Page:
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4 Key Actions to Adapt to the Future of Consumer Experience in Retail

Customer experience is at the heart of retail—in brick-and-mortar and online. It is the core of retail, the cornerstone that will make or break the success of any shop. Customer experience (CX) refers to the way a company engages with its customers at every point of their online or offline buying journey, from the first time they become aware of the brand, to marketing, sales, loyalty programs, and more. 

When it comes to brick-and-mortar retail, we are witnessing a major cultural shift right before our eyes with consumer behavior at the center.  Since early 2020, most retailers followed their customers online, where shoppers were spending most of their time. Recent changes in retail shaped an entirely new future for our industry, a future in which CX takes the central stage. Read on to learn about the key actions you can take right now to set yourself up for success.

1. Go Digital

The pandemic shopping prompted a shift to online channels in the retail industry.

graph of us retail landscape sales

Image via Digital Commerce360

Web penetration and online sales have increased dramatically. While brick-and-mortar retailers pivoted to eCommerce, shoppers became accustomed to purchasing everything online, from groceries to DIY supplies and from camping gear to cannabis. Online shopping has become second nature to almost everyone. It is woven into the normal cadence of life that most of us could do it blindfolded.

As customers now expect digital-first experiences, even in physical shops, retailers are investing more in digital technology-based solutions. Today’s top-performing physical stores drive traffic to eCommerce shops and the latter drive customers back to your store.

A zero-friction, seamless retail experience will turn occasional visitors into loyal customers. 


2. Innovate Omnichannel Experiences

When the first eCommerce platforms were created, the goal was to create them to look and feel similar to the in-store experience. That’s why we use terms like “shopping carts” for online and physical shops.

In an effort to replicate the pleasure of shopping, online stores even added virtual sales clerks or chat bots. Because they knew that, just like in a brick-and-mortar store, the more engaging the experience, the more time the user will spend in the shop and the more they will buy.

It is fascinating to see how innovation is now happening in reverse. By bringing digital touchpoints into your physical store to offer your customers the experience they have grown accustomed to at home. Use a comprehensive data ecosystem from both your physical and your online shops to reward loyal customers and get to know them better.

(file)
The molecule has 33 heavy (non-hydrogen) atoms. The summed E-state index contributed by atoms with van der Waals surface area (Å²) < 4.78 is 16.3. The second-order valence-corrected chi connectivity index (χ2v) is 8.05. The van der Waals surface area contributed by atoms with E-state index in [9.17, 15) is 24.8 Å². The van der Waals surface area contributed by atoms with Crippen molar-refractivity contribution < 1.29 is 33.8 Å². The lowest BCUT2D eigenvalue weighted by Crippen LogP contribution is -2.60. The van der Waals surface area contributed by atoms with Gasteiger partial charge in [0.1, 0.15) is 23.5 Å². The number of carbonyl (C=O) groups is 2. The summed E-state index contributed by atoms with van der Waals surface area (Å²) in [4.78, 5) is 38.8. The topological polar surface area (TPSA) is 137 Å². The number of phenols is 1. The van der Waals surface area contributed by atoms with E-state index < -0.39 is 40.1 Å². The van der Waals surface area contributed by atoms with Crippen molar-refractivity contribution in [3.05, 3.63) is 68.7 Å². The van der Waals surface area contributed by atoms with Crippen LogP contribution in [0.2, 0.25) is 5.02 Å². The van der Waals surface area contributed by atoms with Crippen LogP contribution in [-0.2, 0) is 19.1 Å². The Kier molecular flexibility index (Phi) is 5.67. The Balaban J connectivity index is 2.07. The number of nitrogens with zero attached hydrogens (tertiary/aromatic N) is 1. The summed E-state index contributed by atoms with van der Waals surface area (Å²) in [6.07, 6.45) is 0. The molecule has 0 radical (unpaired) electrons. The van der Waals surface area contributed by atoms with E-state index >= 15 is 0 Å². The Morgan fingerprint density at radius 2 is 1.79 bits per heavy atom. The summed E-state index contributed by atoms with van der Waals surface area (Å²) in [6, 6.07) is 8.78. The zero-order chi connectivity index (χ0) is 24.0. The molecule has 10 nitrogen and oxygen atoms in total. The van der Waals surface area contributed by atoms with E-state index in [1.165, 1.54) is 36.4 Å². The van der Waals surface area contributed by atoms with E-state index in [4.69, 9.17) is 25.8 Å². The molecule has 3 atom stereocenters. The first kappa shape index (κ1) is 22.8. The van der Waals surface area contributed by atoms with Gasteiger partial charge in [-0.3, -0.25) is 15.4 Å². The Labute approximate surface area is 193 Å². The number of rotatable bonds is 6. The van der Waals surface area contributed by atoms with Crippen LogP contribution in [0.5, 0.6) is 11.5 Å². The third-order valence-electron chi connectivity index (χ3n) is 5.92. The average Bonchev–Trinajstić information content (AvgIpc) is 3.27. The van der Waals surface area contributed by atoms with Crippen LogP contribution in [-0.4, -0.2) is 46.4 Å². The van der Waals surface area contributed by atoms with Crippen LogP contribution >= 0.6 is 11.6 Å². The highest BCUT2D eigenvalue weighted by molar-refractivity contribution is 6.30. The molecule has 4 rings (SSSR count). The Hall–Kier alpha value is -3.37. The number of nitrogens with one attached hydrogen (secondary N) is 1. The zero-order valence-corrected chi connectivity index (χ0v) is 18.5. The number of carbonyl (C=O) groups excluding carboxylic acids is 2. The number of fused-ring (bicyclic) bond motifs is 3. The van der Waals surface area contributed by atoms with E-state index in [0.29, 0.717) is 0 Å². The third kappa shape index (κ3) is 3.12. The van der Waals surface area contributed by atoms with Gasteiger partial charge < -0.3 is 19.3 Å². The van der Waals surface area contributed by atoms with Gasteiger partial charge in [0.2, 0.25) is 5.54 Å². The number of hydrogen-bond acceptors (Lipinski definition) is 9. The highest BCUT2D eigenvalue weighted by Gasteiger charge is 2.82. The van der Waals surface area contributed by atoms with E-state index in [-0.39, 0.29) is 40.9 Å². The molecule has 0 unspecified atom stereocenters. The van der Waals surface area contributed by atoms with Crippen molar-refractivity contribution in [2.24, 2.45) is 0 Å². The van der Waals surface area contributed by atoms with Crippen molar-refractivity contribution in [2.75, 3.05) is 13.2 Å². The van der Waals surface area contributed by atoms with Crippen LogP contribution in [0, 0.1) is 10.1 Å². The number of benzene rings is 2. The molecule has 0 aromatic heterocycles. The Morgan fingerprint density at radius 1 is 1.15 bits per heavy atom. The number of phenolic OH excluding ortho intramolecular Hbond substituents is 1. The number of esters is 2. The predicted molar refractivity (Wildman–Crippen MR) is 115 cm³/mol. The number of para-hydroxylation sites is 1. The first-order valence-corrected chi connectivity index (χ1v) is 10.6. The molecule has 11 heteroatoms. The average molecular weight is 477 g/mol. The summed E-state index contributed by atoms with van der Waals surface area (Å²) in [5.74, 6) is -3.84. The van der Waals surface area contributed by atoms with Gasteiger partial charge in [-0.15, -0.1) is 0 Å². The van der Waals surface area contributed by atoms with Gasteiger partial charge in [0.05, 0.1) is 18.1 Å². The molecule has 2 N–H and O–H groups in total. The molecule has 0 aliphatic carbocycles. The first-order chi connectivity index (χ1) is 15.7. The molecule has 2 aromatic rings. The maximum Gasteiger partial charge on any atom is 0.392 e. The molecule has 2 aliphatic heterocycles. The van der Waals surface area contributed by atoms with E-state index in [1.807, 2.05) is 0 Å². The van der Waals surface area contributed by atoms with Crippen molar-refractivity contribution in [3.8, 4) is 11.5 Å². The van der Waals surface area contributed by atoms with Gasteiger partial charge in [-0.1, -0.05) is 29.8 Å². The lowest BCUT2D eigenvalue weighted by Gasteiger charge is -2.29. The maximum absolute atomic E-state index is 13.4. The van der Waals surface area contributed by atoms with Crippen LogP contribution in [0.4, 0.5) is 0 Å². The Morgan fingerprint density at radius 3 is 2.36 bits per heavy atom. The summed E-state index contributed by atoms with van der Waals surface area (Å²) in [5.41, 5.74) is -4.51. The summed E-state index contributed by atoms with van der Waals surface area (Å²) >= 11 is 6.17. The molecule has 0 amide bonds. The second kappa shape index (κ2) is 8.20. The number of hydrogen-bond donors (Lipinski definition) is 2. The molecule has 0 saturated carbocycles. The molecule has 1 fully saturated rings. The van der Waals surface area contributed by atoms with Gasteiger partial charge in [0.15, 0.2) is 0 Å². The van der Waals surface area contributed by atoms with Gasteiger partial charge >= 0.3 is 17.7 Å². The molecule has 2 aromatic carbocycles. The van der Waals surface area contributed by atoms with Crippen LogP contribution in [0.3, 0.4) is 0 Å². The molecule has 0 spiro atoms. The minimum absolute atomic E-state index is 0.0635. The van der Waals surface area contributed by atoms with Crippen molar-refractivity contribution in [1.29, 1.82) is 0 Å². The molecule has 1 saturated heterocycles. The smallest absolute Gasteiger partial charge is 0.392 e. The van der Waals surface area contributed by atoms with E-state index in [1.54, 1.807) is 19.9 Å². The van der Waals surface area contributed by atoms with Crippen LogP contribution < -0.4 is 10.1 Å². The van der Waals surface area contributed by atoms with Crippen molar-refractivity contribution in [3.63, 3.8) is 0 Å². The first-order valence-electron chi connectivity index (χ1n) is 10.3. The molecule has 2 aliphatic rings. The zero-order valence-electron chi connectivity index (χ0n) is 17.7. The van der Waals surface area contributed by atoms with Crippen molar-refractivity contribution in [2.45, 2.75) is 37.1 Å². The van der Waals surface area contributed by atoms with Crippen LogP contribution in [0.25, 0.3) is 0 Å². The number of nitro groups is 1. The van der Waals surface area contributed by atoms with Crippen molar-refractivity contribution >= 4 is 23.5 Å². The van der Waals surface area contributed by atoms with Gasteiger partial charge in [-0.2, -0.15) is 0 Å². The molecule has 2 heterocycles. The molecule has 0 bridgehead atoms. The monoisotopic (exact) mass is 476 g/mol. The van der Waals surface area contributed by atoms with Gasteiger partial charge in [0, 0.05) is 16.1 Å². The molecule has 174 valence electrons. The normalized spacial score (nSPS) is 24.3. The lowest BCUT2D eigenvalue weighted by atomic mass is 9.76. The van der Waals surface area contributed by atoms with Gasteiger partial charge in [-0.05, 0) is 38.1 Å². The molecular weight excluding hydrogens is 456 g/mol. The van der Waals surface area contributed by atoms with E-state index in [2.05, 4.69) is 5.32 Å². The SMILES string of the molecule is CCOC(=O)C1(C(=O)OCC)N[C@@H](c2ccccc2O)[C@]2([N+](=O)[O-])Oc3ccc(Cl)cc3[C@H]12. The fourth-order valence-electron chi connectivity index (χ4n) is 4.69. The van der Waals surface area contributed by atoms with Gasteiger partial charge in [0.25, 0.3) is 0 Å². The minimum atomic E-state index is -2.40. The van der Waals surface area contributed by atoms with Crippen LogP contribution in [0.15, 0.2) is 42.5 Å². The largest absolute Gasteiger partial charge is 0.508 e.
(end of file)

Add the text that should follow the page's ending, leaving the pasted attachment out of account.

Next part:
3. Make Shopping Safer for Everyone

Even as more people are vaccinated, safety while shopping will still be a priority.

74% of consumers say that safe and contactless checkout is the thing that makes them feel safer while shopping. Another aspect to take into consideration is reducing the crowds in your shop and the time people wait in line.

Technology can help.

Smart stores that utilize interactive displays reduce unnecessary or unwanted human interaction by empowering the consumer to build a digital cart as they browse products around the store.  By submitting a digital cart, customers can avoid waiting in long lines just to speak with a sales clerk or pay for their order.  Instead, customers simply shop, submit, pay and leave.

An omni-channel retail experience combines eCommerce, mobile ordering, and in-store shopping in one seamlessly connected system while reconnecting shoppers to the pleasure of shopping, while keeping them safe.

4. Analyze the Performance of Your Store and Tweak as Needed

Smart retailers are reimagining the role of physical stores. They are no longer purely utilitarian. Today, people can visit a shop for a variety of reasons: to experience the products firsthand, to enjoy the environment, to get out of their house for a fun activity, to support local businesses, or to save on delivery fees. 

Consumer behavioral data analytics will provide you with the information you need to monitor the performance of your store and course correct in, virtually, real-time. For example, by analyzing foot traffic, purchases made, the number of interactions between a customer and your brand before purchase, you will also understand what the best destination for your physical location is. These insights will also help you create new models for the customer journey and optimize your marketing and sales efforts.

The future of CX will have one constant: change. If you want to adapt to the needs of your customers and offer state-of-the-art experiences—now and in ten years’ time—you need to be agile enough to pivot fast when the market demands it, be open to customer feedback, and make change a constant in your retail business.


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